Website designed by Ham It Up Strategies
On a recent rainy day, my husband Bob and I were out exploring when we happened upon the Burke Museum on the University of Washington campus. It took a bit to find an open parking spot that didn’t require a school permit, but we figured that gave us an opportunity to check out part of the campus as well. Eventually, we found a spot in a pay lot and after a short walk we entered the museum.
We started with the “Testing, Testing 1-2-3: Work in Progress” exhibit which features the behind-the-scenes work of getting ready for the New Burke Museum. As it was explained to us, this how the new museum will look and feel.
The new museum is being touted as the flagship museum of natural history and culture for Washington state. Construction is underway and is scheduled to open in 2019.
Essentially, the space is very interactive, and you feel as though you are practically working with the scientists and curators.
For example, you can peer through the glass watching a paleontologist working on a massive skull of a Tyrannosaurus Rex. In another room nearby, you can watch as a group of researchers painstakingly clean the huge spine of a Thescelosaur that was discovered in Montana.
On the day we visited, a workshop was in progress with the participants trying their hand at decorative woodcarvings. Overall the space had at least five rooms with different behind the scenes museum activities going on.
We next ventured through the museum with multiple educational and very interesting exhibits.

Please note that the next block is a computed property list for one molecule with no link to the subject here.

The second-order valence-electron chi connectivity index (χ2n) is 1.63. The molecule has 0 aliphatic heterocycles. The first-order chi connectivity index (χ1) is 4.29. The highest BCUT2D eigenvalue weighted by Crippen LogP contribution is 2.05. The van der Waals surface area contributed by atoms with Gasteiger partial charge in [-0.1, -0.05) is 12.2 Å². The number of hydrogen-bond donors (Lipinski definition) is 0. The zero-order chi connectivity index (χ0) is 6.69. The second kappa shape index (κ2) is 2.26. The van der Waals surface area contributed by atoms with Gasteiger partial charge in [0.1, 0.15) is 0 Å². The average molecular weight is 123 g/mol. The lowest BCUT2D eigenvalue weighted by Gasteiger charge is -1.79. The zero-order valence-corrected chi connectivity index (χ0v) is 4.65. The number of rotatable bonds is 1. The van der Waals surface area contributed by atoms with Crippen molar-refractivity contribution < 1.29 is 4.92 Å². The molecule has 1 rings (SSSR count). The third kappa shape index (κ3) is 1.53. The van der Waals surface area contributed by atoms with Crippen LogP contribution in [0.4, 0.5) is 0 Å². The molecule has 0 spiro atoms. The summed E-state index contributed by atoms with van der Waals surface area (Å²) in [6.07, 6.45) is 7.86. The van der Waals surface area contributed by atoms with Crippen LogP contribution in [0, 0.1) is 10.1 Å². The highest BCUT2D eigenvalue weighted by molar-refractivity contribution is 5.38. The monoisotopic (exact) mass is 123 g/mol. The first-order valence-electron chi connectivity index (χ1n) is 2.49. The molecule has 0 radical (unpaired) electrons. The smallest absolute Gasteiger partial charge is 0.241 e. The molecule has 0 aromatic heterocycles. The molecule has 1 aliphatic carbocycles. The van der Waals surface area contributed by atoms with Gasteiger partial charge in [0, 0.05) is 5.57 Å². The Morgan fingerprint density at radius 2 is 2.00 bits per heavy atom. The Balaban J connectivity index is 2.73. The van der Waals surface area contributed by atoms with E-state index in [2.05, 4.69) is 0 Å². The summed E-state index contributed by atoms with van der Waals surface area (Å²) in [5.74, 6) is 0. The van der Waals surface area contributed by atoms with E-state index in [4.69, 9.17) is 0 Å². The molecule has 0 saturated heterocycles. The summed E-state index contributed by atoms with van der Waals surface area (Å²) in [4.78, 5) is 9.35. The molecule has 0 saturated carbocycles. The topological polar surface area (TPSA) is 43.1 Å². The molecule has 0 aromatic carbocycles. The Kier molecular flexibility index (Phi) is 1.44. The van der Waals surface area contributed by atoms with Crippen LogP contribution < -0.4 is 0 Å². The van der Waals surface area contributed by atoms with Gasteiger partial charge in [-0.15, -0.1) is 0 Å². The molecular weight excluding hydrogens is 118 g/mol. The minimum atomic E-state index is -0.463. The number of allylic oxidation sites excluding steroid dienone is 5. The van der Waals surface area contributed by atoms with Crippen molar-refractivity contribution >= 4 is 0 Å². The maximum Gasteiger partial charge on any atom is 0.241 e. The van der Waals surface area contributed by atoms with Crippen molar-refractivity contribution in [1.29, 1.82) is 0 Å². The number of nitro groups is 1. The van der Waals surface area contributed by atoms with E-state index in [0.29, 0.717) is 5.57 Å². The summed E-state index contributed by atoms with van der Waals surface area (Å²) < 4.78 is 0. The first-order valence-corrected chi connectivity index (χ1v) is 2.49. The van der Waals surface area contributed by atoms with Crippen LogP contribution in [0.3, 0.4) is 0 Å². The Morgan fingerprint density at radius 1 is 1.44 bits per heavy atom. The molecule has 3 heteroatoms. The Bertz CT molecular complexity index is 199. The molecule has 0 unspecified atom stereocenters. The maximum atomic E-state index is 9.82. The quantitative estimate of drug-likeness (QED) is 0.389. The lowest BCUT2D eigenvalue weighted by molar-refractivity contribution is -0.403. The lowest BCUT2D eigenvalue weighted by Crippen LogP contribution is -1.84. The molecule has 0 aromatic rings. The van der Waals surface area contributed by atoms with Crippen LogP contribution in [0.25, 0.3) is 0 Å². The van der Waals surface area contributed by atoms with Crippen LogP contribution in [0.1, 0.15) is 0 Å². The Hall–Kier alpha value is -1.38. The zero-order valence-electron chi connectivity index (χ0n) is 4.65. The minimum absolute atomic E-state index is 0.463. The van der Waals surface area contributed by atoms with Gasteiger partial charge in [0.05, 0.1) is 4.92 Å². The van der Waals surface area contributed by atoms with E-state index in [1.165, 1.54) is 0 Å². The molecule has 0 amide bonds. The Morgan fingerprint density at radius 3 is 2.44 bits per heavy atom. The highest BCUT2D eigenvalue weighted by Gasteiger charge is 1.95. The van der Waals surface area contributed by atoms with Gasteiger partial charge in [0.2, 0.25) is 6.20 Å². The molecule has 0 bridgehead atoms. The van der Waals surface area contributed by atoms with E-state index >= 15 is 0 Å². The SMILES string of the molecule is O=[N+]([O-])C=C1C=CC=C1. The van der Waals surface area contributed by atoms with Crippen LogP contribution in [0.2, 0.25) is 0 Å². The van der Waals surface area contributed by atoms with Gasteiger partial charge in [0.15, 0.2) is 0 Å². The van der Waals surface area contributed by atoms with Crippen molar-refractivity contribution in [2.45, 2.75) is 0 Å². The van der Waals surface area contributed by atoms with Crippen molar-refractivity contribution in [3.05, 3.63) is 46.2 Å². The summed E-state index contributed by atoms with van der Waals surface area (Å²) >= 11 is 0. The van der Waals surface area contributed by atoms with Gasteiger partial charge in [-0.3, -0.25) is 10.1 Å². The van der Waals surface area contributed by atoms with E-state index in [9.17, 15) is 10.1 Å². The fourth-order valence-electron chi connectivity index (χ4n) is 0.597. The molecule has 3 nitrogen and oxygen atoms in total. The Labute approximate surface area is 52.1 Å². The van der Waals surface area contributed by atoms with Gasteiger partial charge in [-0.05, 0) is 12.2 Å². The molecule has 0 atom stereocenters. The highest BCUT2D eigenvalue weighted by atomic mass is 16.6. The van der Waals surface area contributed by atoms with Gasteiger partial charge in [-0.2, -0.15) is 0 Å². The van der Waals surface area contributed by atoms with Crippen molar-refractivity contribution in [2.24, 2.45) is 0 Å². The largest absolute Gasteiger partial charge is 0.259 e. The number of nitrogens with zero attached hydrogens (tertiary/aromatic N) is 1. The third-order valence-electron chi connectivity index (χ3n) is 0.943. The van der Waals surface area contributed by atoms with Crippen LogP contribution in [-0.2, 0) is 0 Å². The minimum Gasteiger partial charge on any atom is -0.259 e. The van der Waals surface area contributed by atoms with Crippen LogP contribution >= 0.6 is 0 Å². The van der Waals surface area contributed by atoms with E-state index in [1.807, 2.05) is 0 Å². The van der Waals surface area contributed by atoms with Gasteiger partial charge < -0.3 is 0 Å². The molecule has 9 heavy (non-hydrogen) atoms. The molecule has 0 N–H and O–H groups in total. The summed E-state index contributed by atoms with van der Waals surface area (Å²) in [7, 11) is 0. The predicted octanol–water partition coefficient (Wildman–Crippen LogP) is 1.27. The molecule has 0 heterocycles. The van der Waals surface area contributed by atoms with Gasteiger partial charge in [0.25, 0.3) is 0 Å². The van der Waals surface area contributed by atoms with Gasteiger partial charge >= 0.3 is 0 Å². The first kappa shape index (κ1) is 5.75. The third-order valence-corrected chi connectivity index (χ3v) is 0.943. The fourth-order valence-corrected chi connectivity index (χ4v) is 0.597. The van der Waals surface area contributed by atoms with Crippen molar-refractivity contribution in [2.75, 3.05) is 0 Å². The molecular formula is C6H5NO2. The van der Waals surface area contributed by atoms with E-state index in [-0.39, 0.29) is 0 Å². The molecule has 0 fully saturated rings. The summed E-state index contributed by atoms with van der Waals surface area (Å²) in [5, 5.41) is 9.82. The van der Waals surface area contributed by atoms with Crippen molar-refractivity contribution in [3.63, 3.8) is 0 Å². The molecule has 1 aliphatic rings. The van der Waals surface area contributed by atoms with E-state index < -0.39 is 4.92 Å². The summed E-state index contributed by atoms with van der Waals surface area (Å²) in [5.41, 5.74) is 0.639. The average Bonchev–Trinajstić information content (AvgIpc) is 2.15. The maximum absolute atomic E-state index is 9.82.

“Life and Times of Washington State” is a hands-on adventure that begins 545 million years ago and leads you through the evolution of Washington’s geology, biology and archaeology. Starting when an ancient sea covered most of Washington. You’ll see giant skeletons of dinosaurs, including
Stegosaurus, Elasmo-saurus and a 140-million-year-old Allosaurus.
“Pacific Voices” is an exhibit that included working with representatives of 17 ethnic communities and tribes that considered the question: How do we pass our culture along from one generation to the next? Their answers fall into three categories: language and stories, teachers and elders, and ceremonies, with each community choosing one or more examples to share. The artifacts in this exhibit are really beautiful.
In the “Treasures of the Burke” exhibit, there are more than 100 objects from glittering gems to colorful birds and more.
An last but not least, you can discover Washington’s first dinosaur fossil. It is a partial left femur bone of a Theropod dinosaur that was collected along the shores of Sucia Island State Park in the San Juan Islands.
So on that next rainy day when you are looking for something to do, go visit the Burke Museum at the UW campus. You’ll be pleasantly surprised as we were!
10 a.m. – 5 p.m. Thursdays 10 a.m. – 8 p.m. PLUS the first Thursday of the month is FREE!